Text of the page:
Boris bottles it

So, the Tories have the coronation they were looking for, as Rishi Sunak ascends to the premiership by default. Penny Mordaunt failed to generate enough enthusiasm among her colleagues, while Boris Johnson belatedly realised that presiding over a hopelessly divided party might be more hard work than he cared to take on.

What will PM Sunak have to offer a fearful country in its hour of need? It’s hard to tell, since he did not deign to put his platform before the electorate (and he has indicated that he has no plans to do so in the immediate future), but it seems likely that he will attempt to reassure the markets with another round of austerity. He may find the population less amenable to this approach than he imagines. Political and economic stability still looks some way off.

Déjà Boris

I guess an indication that one is living through a true political crisis is when things that seem inconceivable one day appear to be inevitable the next. Thus it is that the country is bracing itself for the return of Boris Johnson to the head of government.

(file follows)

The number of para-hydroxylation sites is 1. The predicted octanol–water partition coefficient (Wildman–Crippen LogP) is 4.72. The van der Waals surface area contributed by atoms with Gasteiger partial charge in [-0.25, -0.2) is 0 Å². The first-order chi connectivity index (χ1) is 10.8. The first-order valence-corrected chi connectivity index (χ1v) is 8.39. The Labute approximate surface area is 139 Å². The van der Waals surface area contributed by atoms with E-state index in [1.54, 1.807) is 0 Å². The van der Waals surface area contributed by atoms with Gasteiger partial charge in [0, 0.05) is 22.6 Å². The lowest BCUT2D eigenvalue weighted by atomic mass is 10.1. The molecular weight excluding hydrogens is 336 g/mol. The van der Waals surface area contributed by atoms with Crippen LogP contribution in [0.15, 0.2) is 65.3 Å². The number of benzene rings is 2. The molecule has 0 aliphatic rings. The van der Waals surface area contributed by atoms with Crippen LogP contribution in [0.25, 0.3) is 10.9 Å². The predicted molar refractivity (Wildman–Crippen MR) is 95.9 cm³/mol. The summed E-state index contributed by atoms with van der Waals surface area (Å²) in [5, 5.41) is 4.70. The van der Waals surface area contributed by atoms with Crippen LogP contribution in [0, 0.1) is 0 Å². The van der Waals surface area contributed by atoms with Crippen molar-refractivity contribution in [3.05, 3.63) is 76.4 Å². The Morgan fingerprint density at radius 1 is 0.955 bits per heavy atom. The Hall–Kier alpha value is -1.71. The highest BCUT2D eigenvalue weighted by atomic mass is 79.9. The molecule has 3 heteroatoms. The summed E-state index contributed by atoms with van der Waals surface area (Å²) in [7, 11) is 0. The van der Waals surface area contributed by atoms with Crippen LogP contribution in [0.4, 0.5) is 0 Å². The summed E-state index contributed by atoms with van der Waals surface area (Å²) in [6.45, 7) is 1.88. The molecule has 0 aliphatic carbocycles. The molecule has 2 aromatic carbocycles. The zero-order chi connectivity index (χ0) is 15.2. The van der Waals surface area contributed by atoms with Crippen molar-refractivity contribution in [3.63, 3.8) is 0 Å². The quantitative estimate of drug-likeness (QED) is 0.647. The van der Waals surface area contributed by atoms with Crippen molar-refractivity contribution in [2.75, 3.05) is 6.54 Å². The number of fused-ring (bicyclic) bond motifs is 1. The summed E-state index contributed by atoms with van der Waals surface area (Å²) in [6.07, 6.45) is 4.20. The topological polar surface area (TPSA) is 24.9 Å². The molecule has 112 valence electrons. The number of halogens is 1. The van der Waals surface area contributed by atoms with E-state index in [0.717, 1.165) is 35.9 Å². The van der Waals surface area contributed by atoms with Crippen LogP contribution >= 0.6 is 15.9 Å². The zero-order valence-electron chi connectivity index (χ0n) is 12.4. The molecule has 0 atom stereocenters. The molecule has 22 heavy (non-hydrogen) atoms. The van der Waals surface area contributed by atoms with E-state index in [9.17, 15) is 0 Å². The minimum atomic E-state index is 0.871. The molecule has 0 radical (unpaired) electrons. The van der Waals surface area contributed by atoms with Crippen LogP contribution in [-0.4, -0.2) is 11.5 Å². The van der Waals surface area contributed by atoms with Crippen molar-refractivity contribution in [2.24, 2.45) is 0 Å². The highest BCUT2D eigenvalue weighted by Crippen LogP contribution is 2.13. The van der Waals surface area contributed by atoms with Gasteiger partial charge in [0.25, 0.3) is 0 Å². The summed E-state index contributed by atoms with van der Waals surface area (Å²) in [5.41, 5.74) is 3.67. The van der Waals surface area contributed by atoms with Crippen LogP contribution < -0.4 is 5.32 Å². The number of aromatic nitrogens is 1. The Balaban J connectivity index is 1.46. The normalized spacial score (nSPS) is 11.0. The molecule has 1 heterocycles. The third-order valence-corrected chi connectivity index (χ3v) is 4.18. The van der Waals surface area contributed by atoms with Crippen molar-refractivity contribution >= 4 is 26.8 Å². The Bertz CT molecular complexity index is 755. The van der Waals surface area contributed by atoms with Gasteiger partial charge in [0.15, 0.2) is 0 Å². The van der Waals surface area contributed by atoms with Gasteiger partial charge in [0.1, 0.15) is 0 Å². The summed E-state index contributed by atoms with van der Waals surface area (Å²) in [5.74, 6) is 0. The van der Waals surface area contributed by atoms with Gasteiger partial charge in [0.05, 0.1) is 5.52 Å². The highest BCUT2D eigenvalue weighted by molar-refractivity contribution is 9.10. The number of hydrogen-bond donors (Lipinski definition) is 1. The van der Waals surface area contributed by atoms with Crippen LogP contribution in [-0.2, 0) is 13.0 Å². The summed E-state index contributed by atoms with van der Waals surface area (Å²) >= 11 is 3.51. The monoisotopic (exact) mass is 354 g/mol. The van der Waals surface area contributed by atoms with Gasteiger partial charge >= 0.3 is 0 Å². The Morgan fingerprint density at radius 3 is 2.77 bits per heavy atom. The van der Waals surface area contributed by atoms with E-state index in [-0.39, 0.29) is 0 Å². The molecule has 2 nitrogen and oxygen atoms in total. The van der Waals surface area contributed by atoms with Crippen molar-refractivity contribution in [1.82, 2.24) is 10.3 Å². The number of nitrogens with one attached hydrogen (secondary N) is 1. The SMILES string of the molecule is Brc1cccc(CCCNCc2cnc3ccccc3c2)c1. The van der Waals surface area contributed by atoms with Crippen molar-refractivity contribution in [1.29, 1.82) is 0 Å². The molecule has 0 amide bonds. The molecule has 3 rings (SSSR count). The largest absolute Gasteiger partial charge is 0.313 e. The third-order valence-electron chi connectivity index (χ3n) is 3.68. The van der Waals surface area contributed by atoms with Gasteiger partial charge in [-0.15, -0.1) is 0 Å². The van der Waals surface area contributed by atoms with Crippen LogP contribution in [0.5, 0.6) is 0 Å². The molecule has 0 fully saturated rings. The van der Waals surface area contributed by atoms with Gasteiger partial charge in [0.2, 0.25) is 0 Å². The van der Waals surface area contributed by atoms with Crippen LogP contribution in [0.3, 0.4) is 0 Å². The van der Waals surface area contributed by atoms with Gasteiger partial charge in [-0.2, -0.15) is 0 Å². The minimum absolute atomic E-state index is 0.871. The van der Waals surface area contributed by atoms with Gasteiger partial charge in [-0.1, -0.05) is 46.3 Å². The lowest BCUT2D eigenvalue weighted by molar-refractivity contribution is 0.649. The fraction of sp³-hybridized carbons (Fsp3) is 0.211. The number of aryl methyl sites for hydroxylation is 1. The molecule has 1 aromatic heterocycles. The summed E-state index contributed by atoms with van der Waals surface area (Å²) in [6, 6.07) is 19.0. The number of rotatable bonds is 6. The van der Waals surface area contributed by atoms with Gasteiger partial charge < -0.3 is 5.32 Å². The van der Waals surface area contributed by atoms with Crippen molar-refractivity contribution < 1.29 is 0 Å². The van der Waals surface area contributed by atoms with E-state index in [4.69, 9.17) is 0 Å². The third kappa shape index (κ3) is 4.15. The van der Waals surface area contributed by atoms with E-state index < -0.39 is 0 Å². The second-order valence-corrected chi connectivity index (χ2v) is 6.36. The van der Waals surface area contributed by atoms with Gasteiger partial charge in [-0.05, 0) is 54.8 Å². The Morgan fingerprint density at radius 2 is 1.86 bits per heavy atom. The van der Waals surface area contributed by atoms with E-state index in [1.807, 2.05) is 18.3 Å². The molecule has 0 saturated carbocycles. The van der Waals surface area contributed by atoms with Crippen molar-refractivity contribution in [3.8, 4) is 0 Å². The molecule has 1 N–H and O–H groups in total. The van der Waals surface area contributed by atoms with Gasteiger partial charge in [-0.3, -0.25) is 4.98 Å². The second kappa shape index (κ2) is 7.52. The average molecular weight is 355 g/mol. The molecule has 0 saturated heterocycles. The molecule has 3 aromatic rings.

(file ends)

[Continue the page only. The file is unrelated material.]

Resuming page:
It’s not quite a done deal, as there are plenty in the influential circles of his party who recoil at the prospect of Johnson’s rehabilitation, but he does look likely to secure the 100 nominations that would probably be enough to put him into a head-to-head contest with Rishi Sunak. Since the final decision will once again be taken by the Conservative membership, the body that saw no problem with Prime Minister Liz Truss, Boris may soon be settling back into Number 10.

Would this development make a general election more or less likely? Johnson can just about plausibly claim that no vote is needed, as he already has a mandate from the public, which would offer nervous Tory MPs some hope that they could avoid a reckoning with the electorate until their poll numbers were a little less catastrophic. Whether the country would stand for that is another question of course; I for one would be out on the streets should we be denied an opportunity to express our democratic judgment on the situation, and I’m sure many of my fellow citizens feel the same. The country would become ungovernable, at just the time when some competent government is needed to avoid disaster.